While the brand’s growth “slowed slightly” from 37 percent in the first quarter to 31 percent in the second, “the slowdown resulted from lower business levels in China, although the brand is less exposed to that market than the Group’s other brands.” In the first half of the year, the brand “achieved year-on-year revenue growth across all major regions, although performance in Asia-Pacific was held back by China’s anti-COVID-19 measures.” Elsewhere, sales in Western Europe “more than doubled” in Q2. There was “further growth” in North America. And while sales growth in the APAC region was “nearly flat,” sales in Q2 were “excellent” in Japan.
Still yet, Keirng reported that Saint Laurent’s recurring operating income was 438 million euros in the first half of 2022, and its recurring operating margin was 29.6 percent, “a first-half record level,” up 3.3 points compared to the year-earlier period.
Kering also breaks out figures for Bottega Veneta, which generated 834 million euros for the first half, up 13 percent on a comparable basis, and 438 million euros in Q2, up 10 percent on a comparable basis. (75 percent of H1 revenue came from the brand’s leather goods offerings, followed by shoes (14 percent) and ready-to-wear (9 percent.) “Sales from the directly operated retail network were up 19 percent year-on-year,” according to Kering, while wholesale revenue was down 4 percent, “in line with Bottega Veneta’s strategy to streamline its wholesale distribution.” The brand’s recurring operating income for the first half of 2022 totaled 168 million euros, and its recurring operating margin “rose markedly” to return to the 20 percent level.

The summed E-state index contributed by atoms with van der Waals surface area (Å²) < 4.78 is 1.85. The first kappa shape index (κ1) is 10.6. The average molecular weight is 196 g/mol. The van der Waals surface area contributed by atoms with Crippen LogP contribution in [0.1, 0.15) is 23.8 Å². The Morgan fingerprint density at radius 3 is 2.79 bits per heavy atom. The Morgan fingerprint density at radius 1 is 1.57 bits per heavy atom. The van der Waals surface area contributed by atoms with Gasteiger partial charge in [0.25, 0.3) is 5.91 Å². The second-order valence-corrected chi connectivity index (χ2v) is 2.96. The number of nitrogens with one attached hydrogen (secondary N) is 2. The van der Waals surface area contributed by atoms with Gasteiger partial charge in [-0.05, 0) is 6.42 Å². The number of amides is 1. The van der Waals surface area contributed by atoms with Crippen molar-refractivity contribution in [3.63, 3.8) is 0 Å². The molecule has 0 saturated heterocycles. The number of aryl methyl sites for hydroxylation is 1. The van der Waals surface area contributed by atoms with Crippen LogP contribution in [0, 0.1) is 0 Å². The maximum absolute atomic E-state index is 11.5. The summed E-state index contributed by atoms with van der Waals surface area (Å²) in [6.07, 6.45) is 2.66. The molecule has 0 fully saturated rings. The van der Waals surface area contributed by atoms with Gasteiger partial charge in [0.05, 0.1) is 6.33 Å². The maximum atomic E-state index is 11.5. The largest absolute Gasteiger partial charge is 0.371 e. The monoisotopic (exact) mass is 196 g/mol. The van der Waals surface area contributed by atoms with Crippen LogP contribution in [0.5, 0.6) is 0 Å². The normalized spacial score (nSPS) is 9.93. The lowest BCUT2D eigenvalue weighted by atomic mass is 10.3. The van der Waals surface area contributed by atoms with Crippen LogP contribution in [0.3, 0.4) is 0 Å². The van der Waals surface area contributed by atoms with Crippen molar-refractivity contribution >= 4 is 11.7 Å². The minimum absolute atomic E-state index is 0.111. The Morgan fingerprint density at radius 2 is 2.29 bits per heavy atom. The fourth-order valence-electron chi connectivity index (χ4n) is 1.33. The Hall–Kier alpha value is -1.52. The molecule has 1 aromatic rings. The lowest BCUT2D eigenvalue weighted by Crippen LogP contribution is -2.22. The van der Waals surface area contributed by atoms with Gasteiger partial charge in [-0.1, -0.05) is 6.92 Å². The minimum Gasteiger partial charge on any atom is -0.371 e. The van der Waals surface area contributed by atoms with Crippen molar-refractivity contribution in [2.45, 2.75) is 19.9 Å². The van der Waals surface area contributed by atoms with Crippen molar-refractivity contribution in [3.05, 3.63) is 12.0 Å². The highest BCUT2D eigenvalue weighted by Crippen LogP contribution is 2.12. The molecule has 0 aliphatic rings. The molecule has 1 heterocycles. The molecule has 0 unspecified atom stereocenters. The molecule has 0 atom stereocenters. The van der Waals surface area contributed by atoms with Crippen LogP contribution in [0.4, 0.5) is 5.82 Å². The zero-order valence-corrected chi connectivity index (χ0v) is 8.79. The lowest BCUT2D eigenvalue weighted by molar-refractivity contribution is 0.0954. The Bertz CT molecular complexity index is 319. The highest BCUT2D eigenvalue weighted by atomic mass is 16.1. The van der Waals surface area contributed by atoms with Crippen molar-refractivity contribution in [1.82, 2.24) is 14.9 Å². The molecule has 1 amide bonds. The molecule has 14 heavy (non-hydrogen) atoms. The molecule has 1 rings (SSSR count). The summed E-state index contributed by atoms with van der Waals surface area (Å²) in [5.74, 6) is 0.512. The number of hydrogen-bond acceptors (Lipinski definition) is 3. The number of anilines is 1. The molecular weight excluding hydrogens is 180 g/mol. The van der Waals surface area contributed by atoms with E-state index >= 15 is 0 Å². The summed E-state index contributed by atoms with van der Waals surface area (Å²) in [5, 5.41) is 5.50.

Another interesting takeaway when it comes to Bottega Veneta, which Kering says is in the midst of “building long-term value, (and Gucci) Kering opened its conference call presentation document with an image of a Bottega store front, which appears to be the latest in a string of subtle efforts by the group to position its growing, non-Gucci brands in the minds of analysts as growth for its biggest brand eases. The group did the same thing in its full year 2021 presentation.
As for Kering’s “Other Houses,” namely, Balenciaga and Alexander McQueen, they “continued to achieve very strong growth,” with revenue close to 2 billion euros in the first half of 2022, up 29 percent on a comparable basis. The Other Houses “contributed significantly to the increase in the Group’s recurring operating income,” per Kering, generating “record recurring operating income of 337 million euros in the first half of 2022, an increase of 71 percent.” Recurring operating margin was strong at 17.3 percent, an increase of 4.0 points.
Kering name-checked Balenciaga, in particular, as “achieving higher penetration in Leather Goods” for the first half of the year, McQueen as “delivering double digit growth across channels and categories,” and Brioni confirming a “sharp rebound.”